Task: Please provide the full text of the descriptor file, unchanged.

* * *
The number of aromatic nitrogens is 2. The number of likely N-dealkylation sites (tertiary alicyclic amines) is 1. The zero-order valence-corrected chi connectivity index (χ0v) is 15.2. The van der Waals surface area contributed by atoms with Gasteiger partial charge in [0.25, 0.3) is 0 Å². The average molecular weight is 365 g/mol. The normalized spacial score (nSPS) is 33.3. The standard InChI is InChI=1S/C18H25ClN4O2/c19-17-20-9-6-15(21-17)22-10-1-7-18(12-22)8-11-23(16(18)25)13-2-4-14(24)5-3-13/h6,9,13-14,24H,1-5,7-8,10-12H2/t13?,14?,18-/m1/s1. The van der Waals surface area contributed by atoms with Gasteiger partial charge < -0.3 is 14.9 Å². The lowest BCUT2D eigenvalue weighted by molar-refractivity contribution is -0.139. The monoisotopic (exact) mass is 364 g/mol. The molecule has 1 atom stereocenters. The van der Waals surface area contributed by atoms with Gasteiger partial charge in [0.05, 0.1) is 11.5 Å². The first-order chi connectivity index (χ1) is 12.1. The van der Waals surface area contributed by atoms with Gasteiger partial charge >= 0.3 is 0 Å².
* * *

The number of aromatic nitrogens is 2. The number of likely N-dealkylation sites (tertiary alicyclic amines) is 1. The zero-order valence-corrected chi connectivity index (χ0v) is 15.2. The van der Waals surface area contributed by atoms with Gasteiger partial charge in [0.25, 0.3) is 0 Å². The average molecular weight is 365 g/mol. The normalized spacial score (nSPS) is 33.3. The standard InChI is InChI=1S/C18H25ClN4O2/c19-17-20-9-6-15(21-17)22-10-1-7-18(12-22)8-11-23(16(18)25)13-2-4-14(24)5-3-13/h6,9,13-14,24H,1-5,7-8,10-12H2/t13?,14?,18-/m1/s1. The van der Waals surface area contributed by atoms with Gasteiger partial charge < -0.3 is 14.9 Å². The lowest BCUT2D eigenvalue weighted by molar-refractivity contribution is -0.139. The monoisotopic (exact) mass is 364 g/mol. The molecule has 1 atom stereocenters. The van der Waals surface area contributed by atoms with Gasteiger partial charge in [0.05, 0.1) is 11.5 Å². The first-order chi connectivity index (χ1) is 12.1. The van der Waals surface area contributed by atoms with Gasteiger partial charge >= 0.3 is 0 Å².